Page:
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  1. #1

    Default After what happened in Minnesota

    will there be a bigger push to get the new crosstown finished and open sooner than originally planned? I understand we wouldn't want them to cut corners in order to finish alot sooner because we would ultimately be in no better position, but I do believe it could be finished sooner than expected and still have the safety and quality needed.

    Thoughts?

  2. Default Re: After what happened in Minnesota

    That's the first thing I thought of when this happened was OH NO, we better get the crosstown finished before this one comes tumbling down.

  3. #3

    Default Re: After what happened in Minnesota

    My father used to be general counsel for the highway department. He theorized (and I think correctly) that bridges built around that time had a certain type of footing which was poorly conceived. This type of footing is generally not anchored well enough and is generally unstable. Since the crosstown is not in a riverbed, it would be hard to draw comparisons between it and this other bridge. They're not even remotely of the same design.

    If you want to talk about dangerous bridges in Oklahoma City, from looking at the rocker bearings (those things between the bridge itself and its supports which look like this: ( | )

    When those things are leaning, it's bad news. The worst ones in town (by a mile) are over on Belle Isle bridge. That bridge, in my estimation is FAR more dangerous than the crosstown... but since there's no billion dollar freeway planned, something which would put a lot of taxpayer money into the pockets of contractors, this is something we don't really talk about.

    I'm going to say now what I've been saying for a long time: If the crosstown is so damned dangerous, why doesn't ODOT reroute I-40 semi traffic over to I-240? Please don't respond to the hysteria our media is trying to provoke. They are completely clueless in most cases. They are simply reprinting or covering ODOT's (which is owned lock stock and barrel by the contractors they pay) and the highway contractors themselves' press releases.

    If you have any doubt about this, just look back to the days when the media was just hysterical about how much we needed that 10-cent hike on gas tax and how the second after that bill went down in flames, coverage of our terrible roads and bridges suddenly stopped. Don't buy into the hysteria folks.

  4. #4

    Default Re: After what happened in Minnesota

    I don't really feel that I'm buying into the hysteria, I just thought that this would cause the powers-that-be to get the crosstown done a little sooner. I'm no engineer and I don't trust the "experts" (because I feel they have something to gain from their opinion) but I've felt for a long time that the crosstown is in terrible shape.

    When my family walks along the canal, my wife hates to walk under the crosstown because she says it looks like it could collapse at any moment. And she's no expert either, it's just her feeling.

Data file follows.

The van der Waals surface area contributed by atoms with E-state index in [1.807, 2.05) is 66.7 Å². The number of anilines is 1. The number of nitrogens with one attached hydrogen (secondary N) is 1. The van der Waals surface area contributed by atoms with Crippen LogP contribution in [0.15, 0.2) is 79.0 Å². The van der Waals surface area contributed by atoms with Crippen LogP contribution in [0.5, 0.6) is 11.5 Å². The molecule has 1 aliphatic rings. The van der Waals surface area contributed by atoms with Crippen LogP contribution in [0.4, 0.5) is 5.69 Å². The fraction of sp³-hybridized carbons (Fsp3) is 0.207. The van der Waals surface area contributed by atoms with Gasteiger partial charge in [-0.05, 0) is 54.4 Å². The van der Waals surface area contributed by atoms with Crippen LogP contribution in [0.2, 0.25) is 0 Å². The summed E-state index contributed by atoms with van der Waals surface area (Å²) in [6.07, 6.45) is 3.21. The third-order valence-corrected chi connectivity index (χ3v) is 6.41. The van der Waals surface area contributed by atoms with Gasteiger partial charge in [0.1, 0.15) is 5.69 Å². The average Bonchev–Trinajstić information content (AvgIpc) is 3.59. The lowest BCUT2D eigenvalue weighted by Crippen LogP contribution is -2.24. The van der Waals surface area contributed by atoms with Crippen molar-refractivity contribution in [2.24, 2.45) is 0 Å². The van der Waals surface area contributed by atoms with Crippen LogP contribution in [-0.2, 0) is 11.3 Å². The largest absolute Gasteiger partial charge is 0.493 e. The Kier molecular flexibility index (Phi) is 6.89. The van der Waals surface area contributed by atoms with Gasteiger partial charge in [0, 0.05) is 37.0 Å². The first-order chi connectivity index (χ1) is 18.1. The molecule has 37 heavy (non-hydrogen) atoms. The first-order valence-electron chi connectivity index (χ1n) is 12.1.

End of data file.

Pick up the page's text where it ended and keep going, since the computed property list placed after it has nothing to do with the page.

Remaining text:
I hear people say that "if it isn't safe, then ODOT wouldn't let us travel on it" but I'm sure the people in Minnesota thought the same thing.

  5. #5

    Default Re: After what happened in Minnesota

    Quote Originally Posted by traxx View Post
    I don't really feel that I'm buying into the hysteria, I just thought that this would cause the powers-that-be to get the crosstown done a little sooner. I'm no engineer and I don't trust the "experts" (because I feel they have something to gain from their opinion) but I've felt for a long time that the crosstown is in terrible shape.

    When my family walks along the canal, my wife hates to walk under the crosstown because she says it looks like it could collapse at any moment. And she's no expert either, it's just her feeling.

    I hear people say that "if it isn't safe, then ODOT wouldn't let us travel on it" but I'm sure the people in Minnesota thought the same thing.
    The worst part about the Crosstown is that the maintenance has been so-so. Small chunks of concrete will probably fall off from time to time which really is no big deal. As long as those rocker bearings are straight up and down, we'll be fine.

    If you look at the Belle Isle rocker bearings... scary stuff.

  6. Default Re: After what happened in Minnesota

    Gov. Henry approves $125 million for emergency bridge repairs
    March 14, 2006

    (Oklahoma City) In an effort to improve public safety on Oklahoma’s most dangerous bridges, Gov. Brad Henry signed legislation Tuesday that immediately allocates $125 million to repairs across the state of Oklahoma. Senate Bill 1288 by Sen. Johnnie Crutchfield and Rep. Chris Benge is a component of the governor’s Road to Progress initiative.

    “With these emergency funds, we can attack the backlog of bridge repair projects that has plagued Oklahoma for decades,” said Gov. Henry. “Motorists in all four corners of the state will see improvements to make their bridges and overpasses safer.”

    SB 1288 allocates $125 million to emergency bridge repairs. Of that total, $100 million would be administered by the Oklahoma Department of Transportation for state bridge repairs. An additional $25 million is earmarked for bridge repairs in Oklahoma counties.

    According to the Oklahoma Department of Transportation, more than 1,600 Oklahoma bridges need replacement or rehabilitation. More than 3,000 miles of the highway in Oklahoma, or approximately one-fourth of state roads, are in need of replacement or rehabilitation.

    “While this is a significant investment in our highway system, it is only a first step. We must continue to push for a consistent and growing level of revenue for road and bridge maintenance. That is where my focus will be the rest of the legislative session,” said the governor.